April 16, 2015 12:38 pm

Canadian iPhone price increase leads to surge in secondhand iPhone 5C, 5S sales

More Canadian consumers are choosing to buy older iPhones following a price adjustment that saw Apple and some Canadian carriers increase the price of the iPhone 6 and 6 Plus.

Justin Sullivan/Getty Images
A A

TORONTO – More Canadian consumers are choosing to buy older iPhone models following a price adjustment that saw Apple and some Canadian carriers increase the price of the iPhone 6 and 6 Plus.

The price adjustment, which took place in March, was made to account for the falling Canadian dollar.

In the month since the price increase, used iPhone marketplace Orchard has seen a 55 per cent increase in sales – many of which have been older iPhone models, including the iPhone 5C and 5S.

READ MORE: Toronto startup aims to take the hassle out of selling your old iPhone

“The recent surge in the US dollar is responsible for these hikes, making these coveted devices even further out of reach for many Canadians. iPhone’s that are subsidized by Canadian carriers have also increased prices to reflect the currency disparity,” said Bruno Wong, co-founder of Orchard, a Toronto-based startup.

Here is a breakdown of the price increase:

For iPhone’s without a contract:

iPhone 6:

  • 16GB: $839 (was $749)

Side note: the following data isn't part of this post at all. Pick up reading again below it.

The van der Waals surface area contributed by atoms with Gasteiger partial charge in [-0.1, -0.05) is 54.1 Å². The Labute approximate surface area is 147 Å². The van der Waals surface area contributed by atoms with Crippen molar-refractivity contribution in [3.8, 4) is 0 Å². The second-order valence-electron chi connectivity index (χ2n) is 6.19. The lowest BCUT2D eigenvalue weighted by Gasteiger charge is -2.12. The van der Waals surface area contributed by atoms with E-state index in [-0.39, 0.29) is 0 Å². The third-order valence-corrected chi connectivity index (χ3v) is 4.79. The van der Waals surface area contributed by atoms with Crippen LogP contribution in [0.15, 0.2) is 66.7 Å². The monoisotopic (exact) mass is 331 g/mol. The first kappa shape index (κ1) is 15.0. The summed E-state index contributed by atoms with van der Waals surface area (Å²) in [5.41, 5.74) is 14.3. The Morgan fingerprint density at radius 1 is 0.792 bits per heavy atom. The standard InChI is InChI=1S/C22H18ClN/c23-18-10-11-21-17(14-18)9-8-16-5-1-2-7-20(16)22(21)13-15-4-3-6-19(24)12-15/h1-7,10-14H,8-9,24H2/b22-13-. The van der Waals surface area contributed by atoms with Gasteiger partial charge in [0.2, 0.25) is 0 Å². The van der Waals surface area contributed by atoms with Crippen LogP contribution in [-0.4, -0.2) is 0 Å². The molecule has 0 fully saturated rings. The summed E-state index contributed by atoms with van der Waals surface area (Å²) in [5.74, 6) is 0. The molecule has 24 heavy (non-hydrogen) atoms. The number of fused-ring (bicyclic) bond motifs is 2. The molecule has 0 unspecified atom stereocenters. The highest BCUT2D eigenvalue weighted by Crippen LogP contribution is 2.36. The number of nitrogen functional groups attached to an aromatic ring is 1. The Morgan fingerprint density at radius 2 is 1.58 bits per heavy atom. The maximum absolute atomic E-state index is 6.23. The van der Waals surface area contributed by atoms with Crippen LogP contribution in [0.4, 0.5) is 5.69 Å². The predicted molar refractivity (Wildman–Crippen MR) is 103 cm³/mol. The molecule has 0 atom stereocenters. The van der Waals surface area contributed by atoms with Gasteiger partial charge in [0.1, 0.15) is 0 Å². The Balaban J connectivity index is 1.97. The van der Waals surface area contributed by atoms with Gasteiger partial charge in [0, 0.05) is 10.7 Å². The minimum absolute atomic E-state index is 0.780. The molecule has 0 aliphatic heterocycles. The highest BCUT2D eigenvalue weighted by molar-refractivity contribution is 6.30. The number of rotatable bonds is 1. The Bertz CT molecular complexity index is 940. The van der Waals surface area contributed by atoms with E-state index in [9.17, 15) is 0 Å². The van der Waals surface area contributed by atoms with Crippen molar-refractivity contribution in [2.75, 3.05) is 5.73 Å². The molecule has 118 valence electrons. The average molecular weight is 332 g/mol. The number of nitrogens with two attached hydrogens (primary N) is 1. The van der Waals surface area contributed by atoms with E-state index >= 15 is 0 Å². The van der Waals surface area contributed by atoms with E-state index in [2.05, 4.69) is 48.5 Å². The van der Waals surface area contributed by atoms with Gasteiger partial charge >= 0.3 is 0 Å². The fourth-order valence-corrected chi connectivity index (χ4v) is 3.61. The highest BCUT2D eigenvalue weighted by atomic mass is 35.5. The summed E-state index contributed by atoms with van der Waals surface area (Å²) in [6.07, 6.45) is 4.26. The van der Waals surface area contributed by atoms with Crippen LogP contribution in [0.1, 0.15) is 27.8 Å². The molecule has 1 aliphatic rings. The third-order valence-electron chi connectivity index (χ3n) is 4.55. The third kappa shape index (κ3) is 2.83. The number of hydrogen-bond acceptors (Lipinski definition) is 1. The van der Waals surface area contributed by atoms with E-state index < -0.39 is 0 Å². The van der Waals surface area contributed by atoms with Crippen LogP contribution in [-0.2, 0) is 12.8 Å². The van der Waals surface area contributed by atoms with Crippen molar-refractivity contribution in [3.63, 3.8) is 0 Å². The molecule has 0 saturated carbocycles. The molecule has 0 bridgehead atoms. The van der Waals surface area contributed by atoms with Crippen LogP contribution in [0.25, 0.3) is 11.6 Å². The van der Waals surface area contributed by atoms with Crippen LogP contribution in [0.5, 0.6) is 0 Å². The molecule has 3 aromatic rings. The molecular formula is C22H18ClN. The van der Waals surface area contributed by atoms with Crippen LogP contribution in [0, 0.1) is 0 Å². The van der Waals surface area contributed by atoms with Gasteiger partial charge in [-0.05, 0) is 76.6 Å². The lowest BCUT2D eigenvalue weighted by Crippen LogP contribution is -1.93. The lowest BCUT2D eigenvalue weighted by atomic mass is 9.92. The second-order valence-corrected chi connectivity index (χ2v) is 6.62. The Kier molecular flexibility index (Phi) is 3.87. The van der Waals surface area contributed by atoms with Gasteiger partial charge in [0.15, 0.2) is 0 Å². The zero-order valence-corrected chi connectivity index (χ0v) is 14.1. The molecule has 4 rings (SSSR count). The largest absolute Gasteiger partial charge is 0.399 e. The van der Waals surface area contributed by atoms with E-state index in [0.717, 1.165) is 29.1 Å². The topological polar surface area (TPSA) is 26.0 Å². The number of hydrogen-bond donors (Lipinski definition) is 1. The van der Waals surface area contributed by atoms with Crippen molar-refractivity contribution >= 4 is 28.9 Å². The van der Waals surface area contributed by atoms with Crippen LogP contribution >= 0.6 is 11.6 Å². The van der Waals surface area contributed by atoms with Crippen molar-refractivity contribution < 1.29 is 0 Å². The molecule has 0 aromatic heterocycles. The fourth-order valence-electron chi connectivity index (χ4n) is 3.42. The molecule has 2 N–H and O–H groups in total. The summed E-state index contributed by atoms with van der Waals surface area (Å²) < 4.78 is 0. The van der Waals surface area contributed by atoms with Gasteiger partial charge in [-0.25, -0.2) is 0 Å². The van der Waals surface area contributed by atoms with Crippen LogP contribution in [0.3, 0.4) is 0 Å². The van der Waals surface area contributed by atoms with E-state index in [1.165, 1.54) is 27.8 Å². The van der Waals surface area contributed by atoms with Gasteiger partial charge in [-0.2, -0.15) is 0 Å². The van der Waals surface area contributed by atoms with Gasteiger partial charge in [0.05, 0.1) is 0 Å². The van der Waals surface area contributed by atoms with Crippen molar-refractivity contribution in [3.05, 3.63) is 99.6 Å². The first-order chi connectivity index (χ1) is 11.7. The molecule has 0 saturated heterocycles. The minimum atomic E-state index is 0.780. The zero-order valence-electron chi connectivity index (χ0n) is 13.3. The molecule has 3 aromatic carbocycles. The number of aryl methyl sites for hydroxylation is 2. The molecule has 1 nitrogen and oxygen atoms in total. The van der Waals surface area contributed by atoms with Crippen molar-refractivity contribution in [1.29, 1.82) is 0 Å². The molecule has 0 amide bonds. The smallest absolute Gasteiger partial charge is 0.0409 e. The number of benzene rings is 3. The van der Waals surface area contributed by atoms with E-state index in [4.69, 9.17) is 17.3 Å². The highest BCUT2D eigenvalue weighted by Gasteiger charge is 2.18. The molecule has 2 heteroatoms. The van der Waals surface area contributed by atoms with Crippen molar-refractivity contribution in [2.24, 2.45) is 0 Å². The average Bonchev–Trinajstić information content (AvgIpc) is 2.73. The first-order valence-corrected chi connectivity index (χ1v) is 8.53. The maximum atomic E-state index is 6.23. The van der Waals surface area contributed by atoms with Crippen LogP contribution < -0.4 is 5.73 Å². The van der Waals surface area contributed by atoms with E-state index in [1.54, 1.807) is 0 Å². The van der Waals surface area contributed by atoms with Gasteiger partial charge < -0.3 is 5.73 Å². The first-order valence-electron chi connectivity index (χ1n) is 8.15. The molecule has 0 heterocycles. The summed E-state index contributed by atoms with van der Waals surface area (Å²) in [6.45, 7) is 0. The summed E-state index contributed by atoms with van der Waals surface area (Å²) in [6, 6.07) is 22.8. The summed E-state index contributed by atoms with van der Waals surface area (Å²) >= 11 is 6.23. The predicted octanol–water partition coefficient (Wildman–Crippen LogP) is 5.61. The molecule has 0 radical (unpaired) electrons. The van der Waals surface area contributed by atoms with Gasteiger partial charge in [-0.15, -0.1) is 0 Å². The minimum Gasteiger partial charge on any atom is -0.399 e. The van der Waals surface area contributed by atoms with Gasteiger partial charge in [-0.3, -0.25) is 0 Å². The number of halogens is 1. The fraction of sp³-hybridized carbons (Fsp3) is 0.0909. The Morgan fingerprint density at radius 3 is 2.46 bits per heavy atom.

• 64GB: $969 (was $859)
  • 128GB: $1,099 (was $969)

iPhone 6 Plus:

Rogers, Bell and Telus are all currently offering the entry-level iPhone 6 for about $350 on a two-year contract.

Wong said that consumers are becoming savvier about their smartphone purchases in light of the rising prices.

“What we know is that the 5C and the 5 are very similar – the only difference really is the plastic back [on the 5C] – so we tell [our customers] that the iPhone 5 isn’t obsolete yet. We generally steer customers to a phone that will last them a couple of years,” Wong told Global News.

“Some people just don’t see the value in buying the brand new shiny technology – they aren’t so techy that they need that.”

Wong said that smartphone makers may be hurting themselves in the long run by releasing phones that get more and more expensive.

“We are seeing this now with the iPhone 6 and 6 Plus – the newer phones that come into the market are even more expensive than their predecessor,” he said.

“A lot of people just don’t want to pay that, especially when older phones are very competitive.”

© 2015 Shaw Media

Report an error

Comments

Want to discuss? Please read our Commenting Policy first.